Plot Summary For

Plot Summary For

Plot Summary for
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Bilal is 17 years old, a Kurdish boy from Iraq. He sets off on an adventure-filled journey across Europe. He wants to get to England to see his love who lives there. Bilal finally reaches Calais, but how do you cover 32 kilometers of the English Channel when you can't swim? The boy soon discovers that his trip won't be as easy as he imagined... The community of struggling illegal aliens in Calais is captured with authenticity, from the point of view of people who arrived there knowing nothing about France. This immigrant drama, with wonderful performances by the actors, is a strong story which uses documentary austerity and minimalist style to create a great emotional impact. Written by Warsaw Film Festival

Iraqi Kurdistan or Kurdistan Region (Kurdish: Herêmî Kurdistanî, Arabic: إقليم كردستان, Iqlīm Kurdistān) is an autonomous Region of Iraq.It borders Iran to the east, Turkey to the north, Syria to the west and the rest of Iraq to the south. Its capital is the city of Arbil, known in Kurdish as Hewlêr. The Region is officially governed by the Kurdistan Regional Government.

The establishment of the Kurdistan Region of Iraq dates back to the March 1970 autonomy agreement between the Kurdish opposition and the Iraqi government after years of heavy fighting. The Iran-Iraq war during the 1980s and the Anfal genocide campaign of the Iraqi army devastated the population and nature of Iraqi Kurdistan. Following the 1991 uprising of the Iraqi people against Saddam Hussein, many Kurds were forced to flee the country to become refugees in bordering regions of Iran and Turkey. A northern no-fly zone was established following the First Gulf War in 1991 to facilitate the return of Kurdish refugees. As Kurds continued to fight government troops, Iraqi forces finally left Kurdistan in October 1991, leaving the region to function de facto independently; however, neither of the two major Kurdish parties had at any time declared independence and Iraqi Kurdistan continues to view itself as an integral part of a united Iraq but one in which it administers its own affairs. The 2003 invasion of Iraq by joint coalition and Kurdish forces and the subsequent political changes in post-Saddam Iraq led to the ratification of the new Iraqi constitution in 2005. The new Iraqi constitution stipulates that Iraqi Kurdistan is a federal entity recognized by Iraq , and gives Kurdish joint official language status in all of Iraq, and sole official language status in Iraqi Kurdistan.

Iraqi Kurdistan is a parliamentary democracy with a national assembly that consists of 111 seats.[4] The current president is Massoud Barzani, who was initially elected during the Iraqi Kurdistan 2005 elections and re-elected in the 2009 elections. The three governorates of Duhok, Erbil and As Sulaymaniyah comprise around 40,000 square kilometers and have a population of around 4 million.[2] Disputes remain between the central Iraqi government and the Kurdish government about predominantly Kurdish territories outside the current borders of Iraqi Kurdistan.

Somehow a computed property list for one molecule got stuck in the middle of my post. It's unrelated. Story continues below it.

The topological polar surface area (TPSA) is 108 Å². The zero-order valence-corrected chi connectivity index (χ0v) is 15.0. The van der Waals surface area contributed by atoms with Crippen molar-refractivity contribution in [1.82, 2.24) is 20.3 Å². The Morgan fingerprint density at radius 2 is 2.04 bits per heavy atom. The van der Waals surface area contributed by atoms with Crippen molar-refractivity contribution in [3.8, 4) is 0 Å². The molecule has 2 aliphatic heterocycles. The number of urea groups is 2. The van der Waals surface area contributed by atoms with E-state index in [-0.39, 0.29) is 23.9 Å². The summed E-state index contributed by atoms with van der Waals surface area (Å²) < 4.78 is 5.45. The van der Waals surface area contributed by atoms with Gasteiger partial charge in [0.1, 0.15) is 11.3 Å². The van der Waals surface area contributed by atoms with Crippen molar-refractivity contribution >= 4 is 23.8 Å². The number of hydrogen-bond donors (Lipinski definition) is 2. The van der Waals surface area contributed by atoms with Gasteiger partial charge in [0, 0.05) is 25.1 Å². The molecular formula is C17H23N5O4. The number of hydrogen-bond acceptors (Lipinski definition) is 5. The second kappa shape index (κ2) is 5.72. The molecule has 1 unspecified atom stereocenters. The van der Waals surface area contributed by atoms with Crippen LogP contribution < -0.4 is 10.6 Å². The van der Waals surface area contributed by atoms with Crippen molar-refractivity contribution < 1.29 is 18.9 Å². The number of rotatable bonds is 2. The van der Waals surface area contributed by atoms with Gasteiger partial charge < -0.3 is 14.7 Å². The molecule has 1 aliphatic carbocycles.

British Mandate

During World War I the British and French divided Western Asia in the Sykes-Picot Agreement. The Treaty of Sèvres, which was ratified in the Treaty of Lausanne, led to the advent of modern Western Asia and the Republic of Turkey. The League of Nations granted France mandates over Syria and Lebanon and granted the United Kingdom mandates over Palestine (which then consisted of two autonomous regions: Palestine and Transjordan) and what was to become Iraq. Parts of the Ottoman Empire on the Arabian Peninsula became parts of what are today Saudi Arabia and Yemen.


Since the overthrow of the regime of Saddam Hussein in 2003, Iraqi Kurdistan has witnessed massive immigration from Arab parts of Iraq as well as from South Asia. Because of the stability and security, Kurdistan has witnessed non-Kurdish or non-Iraqi immigrants.

Widespread economic activity between Iraqi Kurdistan and Turkey has given the opportunity for Turks to seek jobs in Iraqi Kurdistan. A Kurdish newspaper based in the Kurdish capital estimates that around 50,000 Turks are now living in Kurdistan.Reports about immigrants from Bangladesh, India and Pakistan have been published as well.


The official language of instruction and institutions is Kurdish, an Indo-European language closely related to Persian. Arabic still has some uses because of its domination under former Iraqi regimes.

Neo-Aramaic is spoken by the Assyrians, with smaller minorities including Shabaks, Iraqi Turkmens, and Armenians, use their native languages. The constitution of Kurdistan recognizes these languages as official in the areas dominated by these minority groups.


Iraqi Kurdistan has a diverse religious population. The dominating religion is Islam, adhered to by most of its inhabitants. These include Kurds, Iraqi Turkmen, and Arabs, belonging mostly to the Sunni branch of Islam.


Kurdish culture is a group of distinctive cultural traits practiced by Kurdish people. The Kurdish culture is a legacy from the various ancient peoples who shaped modern Kurds and their society, but primarily of two layers of indigenous (Hurrian), and of the ancient Iranic (Medes).

Among their neighbours, the Kurdish culture is closest to Iranian culture . For example they celebrate Newroz as the new year day, which is celebrated on March 21. It is the first day of the month of Xakelêwe in Kurdish calendar and the first day of spring.

The hot words can be useful in case you want to check certain aspects. You can also use the external links you find at the end of the wiki section as a starting point for further reading on this theme.

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